Etihad Airways said it’s seeking partners from the retail, finance and telecommunications industries in order to transform its frequent-flier plan into a wider-ranging lifestyle program.
The Gulf carrier wants to develop a loyalty model that differs from those at rival operators in extending outside the travel sector, Chief Commercial Officer Peter Baumgartner said in Edinburgh, where the airline began flying last week.
“We want to develop the most relevant loyalty offering in the world, where one card does all,” Baumgartner said in an interview. “That means going beyond partnerships with a travel aspect. It might mean your local grocery shop, your telecoms or roaming provider, financial services and banks.”
Etihad has spent almost $500 million buying control of frequent-flier programs at carriers in German, India and Italy, in which it also has taken equity stakes and provides management input. The lifestyle plan, which will make the loyalty concept a revenue generator as well as a marketing tool, should be announced in “a couple of months” and comes as there are no immediate plans to buy additional airline stakes, Baumgartner said.
Abu Dhabi-based Etihad’s Chief Executive Officer James Hogan said in London in March that car-rental firms such as Alamo are among leaders in extracting the maximum benefit from the passenger information to be gleaned from loyalty programs.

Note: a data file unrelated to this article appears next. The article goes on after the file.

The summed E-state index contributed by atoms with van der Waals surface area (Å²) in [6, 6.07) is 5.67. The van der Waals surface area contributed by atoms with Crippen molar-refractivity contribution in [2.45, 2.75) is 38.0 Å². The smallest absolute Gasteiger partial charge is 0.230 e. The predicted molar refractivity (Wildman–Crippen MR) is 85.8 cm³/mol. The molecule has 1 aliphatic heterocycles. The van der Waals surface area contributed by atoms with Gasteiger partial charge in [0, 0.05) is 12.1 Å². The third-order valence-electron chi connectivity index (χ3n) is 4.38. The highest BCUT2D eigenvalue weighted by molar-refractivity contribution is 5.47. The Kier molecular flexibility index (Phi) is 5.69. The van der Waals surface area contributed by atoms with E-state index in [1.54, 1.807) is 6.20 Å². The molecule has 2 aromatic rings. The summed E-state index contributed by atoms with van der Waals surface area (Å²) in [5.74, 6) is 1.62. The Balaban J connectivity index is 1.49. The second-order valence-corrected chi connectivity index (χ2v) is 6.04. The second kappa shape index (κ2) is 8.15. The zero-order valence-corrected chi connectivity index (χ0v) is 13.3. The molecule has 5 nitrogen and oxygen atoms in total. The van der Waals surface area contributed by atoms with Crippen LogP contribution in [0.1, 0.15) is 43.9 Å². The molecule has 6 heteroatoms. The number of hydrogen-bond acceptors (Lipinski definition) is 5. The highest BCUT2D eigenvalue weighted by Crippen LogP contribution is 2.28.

A deal to purchase 49 percent of Rome-based Alitalia last August took the company’s network of equity partners anchored by minority stakes to eight. While there are barriers to airlines buying majority control of foreign counterparts, that’s not so of loyalty programs.
Etihad has purchased 70 percent of Air Berlin’s Topbonus plan for 184.4 million euros ($208 million), 50.1 percent of Jet Airways (India) Ltd.’s JetPrivilege for $150 million, and 75 percent of Alitalia Loyalty -- which owns the Italian airline’s MilleMiglia program -- for 112.5 million euros.
The three FFPs and Etihad Guest, which are all run by the Gulf airline’s Global Loyalty Co. arm, have a total of 14 million members, according to Etihad’s website.
Though other industries may be working towards similar ends as Etihad’s lifestyle strategy, there has been nothing as far-reaching among airlines, Baumgartner said, with Air Canada’s Aeroplan approach coming closest.
Aeroplan was created in 1984 and became the first publicly traded program in 2005 when a 12.5 percent stake raised $250 million. It bought Loyalty Management Group, operator of Nectar, Britain’s leading loyalty program, in 2007, before severing ownership ties to Air Canada and rebranding as Aimia Inc.